Make Watercolors Great Again: JOHN KELSEY Paints the Sad White Alpha Male

Why the tragicomic sight of online fight videos is the perfect insight into the Trump-Le Pen-Farage demographic.

At the beginning of the 1969 film Midnight Cowboy, a young and hard-bodied John Voigt arrives to Park Avenue dressed to the nines as a living, breathing Marlboro Man. His plan is to work as gigolo for ladies who lunch, but he quickly learns that his porn-inspired self-marketing strategy and “aw shucks” pick-up lines are a total bust. The only housewife he manages to get in bed with ends up balking at his fee and hitting him up for cab fare. Joe Buck (Voigt’s character, but also the name of a present-day NFL sportscaster) ends up destitute and homeless, meandering on a path of indignities. Later on, as he lies in bed with a failed erection, a downtown socialite gives him some words of wisdom: “Maybe if you didn’t call me ma’am, things might work out better.”

Forty-seven years later, the urban metropole seems equally inhospitable to the likes of the White Alpha Male. In fact, decades of civil rights movements and the globalization of manufacturing jobs point directly to the archetype’s imminent extinction. This “tragedy” is the plate on which the Donald Trumps, Marine Le Pens, and Nigel Farages of the world eat their daily bread. Yet the end-game of this political moment seems more destined to be a slapstick outro than a new world order. Remember: This is the dusty Billy Joel CD wedged under the passenger seat of a Ford F-150; the police officer holding an Egg MacMuffin in his mouth as he fumbles with the zipper of his trousers. This is not the apocalypse. It is an old destiny’s death rattle.

John Kelsey’s watercolors of men fighting on sidewalks, now on view at his untitled Galerie Buchholz exhibition, encapsulate the clumsy tragicomedy of this zeitgeist. Swirling in a wash of paint, his figures wobble through a blurred landscape of curbs and parked cars. They pull and stomp each other, revealing waist bands and swathes of belly fat. No one looks cute in a fight. And here we witness that even the accidentally gay moments in the action—like a man face-planting into another man’s crotch—do not succeed in floating above the abjection. In one particularly heartbreaking painting, a beer-gutted victim with khaki hair kneels doggy-style in a circle of blue pant-legs. A single red blood stain adorns his half-tucked dress shirt. It reads like a state of the union on middle-aged heterosexuality: the ultimate #fail video.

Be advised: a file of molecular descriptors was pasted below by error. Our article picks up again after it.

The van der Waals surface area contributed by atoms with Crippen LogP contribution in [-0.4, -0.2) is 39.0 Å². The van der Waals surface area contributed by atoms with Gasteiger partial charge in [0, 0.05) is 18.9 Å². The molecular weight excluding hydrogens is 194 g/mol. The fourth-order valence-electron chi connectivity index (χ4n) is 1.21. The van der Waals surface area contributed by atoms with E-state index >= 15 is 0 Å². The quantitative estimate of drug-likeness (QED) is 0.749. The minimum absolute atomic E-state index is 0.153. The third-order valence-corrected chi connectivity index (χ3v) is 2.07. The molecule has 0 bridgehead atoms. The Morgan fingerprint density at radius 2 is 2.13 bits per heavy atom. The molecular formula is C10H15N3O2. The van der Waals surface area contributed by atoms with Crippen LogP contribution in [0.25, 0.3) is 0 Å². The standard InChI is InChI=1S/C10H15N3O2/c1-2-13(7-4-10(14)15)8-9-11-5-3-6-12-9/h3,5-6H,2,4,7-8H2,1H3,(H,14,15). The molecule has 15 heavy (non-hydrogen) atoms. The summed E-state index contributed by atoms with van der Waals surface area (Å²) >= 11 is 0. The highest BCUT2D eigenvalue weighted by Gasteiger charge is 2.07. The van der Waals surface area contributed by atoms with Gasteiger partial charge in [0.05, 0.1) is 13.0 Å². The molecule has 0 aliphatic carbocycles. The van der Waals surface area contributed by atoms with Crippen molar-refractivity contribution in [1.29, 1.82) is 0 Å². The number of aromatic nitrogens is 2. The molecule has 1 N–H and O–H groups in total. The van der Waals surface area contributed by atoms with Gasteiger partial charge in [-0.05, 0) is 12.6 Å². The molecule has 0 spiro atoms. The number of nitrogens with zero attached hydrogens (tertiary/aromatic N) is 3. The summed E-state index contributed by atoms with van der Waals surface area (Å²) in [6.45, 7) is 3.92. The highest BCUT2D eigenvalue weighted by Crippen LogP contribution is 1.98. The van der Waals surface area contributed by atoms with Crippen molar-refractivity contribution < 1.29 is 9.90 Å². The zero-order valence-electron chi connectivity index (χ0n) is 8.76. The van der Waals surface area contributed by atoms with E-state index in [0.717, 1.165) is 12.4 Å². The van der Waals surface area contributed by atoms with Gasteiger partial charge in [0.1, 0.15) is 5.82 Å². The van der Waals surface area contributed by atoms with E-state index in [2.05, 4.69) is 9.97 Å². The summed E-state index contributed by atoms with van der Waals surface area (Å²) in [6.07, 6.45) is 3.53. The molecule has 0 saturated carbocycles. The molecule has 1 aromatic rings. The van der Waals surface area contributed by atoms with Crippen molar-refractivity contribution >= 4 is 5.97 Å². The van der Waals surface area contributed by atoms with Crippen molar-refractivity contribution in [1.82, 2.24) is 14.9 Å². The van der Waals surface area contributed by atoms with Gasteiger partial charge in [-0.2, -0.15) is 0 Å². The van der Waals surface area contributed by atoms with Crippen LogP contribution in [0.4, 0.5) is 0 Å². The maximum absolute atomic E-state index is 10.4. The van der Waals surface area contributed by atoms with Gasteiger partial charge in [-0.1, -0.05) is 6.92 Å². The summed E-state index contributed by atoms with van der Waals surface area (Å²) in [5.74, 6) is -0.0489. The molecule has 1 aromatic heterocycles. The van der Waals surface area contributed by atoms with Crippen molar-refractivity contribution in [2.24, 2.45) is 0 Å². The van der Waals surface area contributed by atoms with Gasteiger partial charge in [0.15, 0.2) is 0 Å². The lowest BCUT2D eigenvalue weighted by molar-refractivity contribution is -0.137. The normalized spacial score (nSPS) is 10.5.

A blank play-button in the center of another painting shows us that these images are from the Internet, where fight videos remain a sprawling genre. We learn that Kelsey is a viewer too, just as he is a member of the core Trump-Le Pen-Farage demographic: white, male, older than 40. He didn’t ask to be there, and he takes more direct aim at himself with other gestures. Throughout the gallery, rustic whale sculptures in a Vineyard Vines silhouette—purchased by Kelsey on eBay—lend the room a preppy, New England ambiance. It makes us imagine the artist, critic, and art-dealer lounging on a weekend, wearing a pair of LL Bean moccasins and scrolling through Vine compilations on WorldStarHipHop. This Sunday painter quality finds its long lost twin in the amateur paintings of George W Bush. One of the former president’s first canvases to leak onto the Internet depicts Bush standing in front of a gushing shower head, his back curved and eyes staring blankly at the viewer from a mirror in the center left of the composition. It is a punchline that has a built-in laugh-track in Germany, home to Martin Kippenberger’s slumped and flaccid self-portraits.

Around the gallery, strangely shaped white paintings serve as a near-invisible companion to the carnage. Their geometries are floor plans gathered from Kelsey’s search for a new apartment in New York. They take their names from the promotional text of their real estate listings: “Locations and Light!”, “Paris in Manhattan”, “Townhouse Feel”.  They conjure the image of post-gentrification hermit crabs scavenging for smaller and smaller shells—or two-bedrooms that feel like townhouses. It is a shrinking world for the men in charge. 

John Kelsey is now on show at Galerie Bucholz Berlin until 27 August. 


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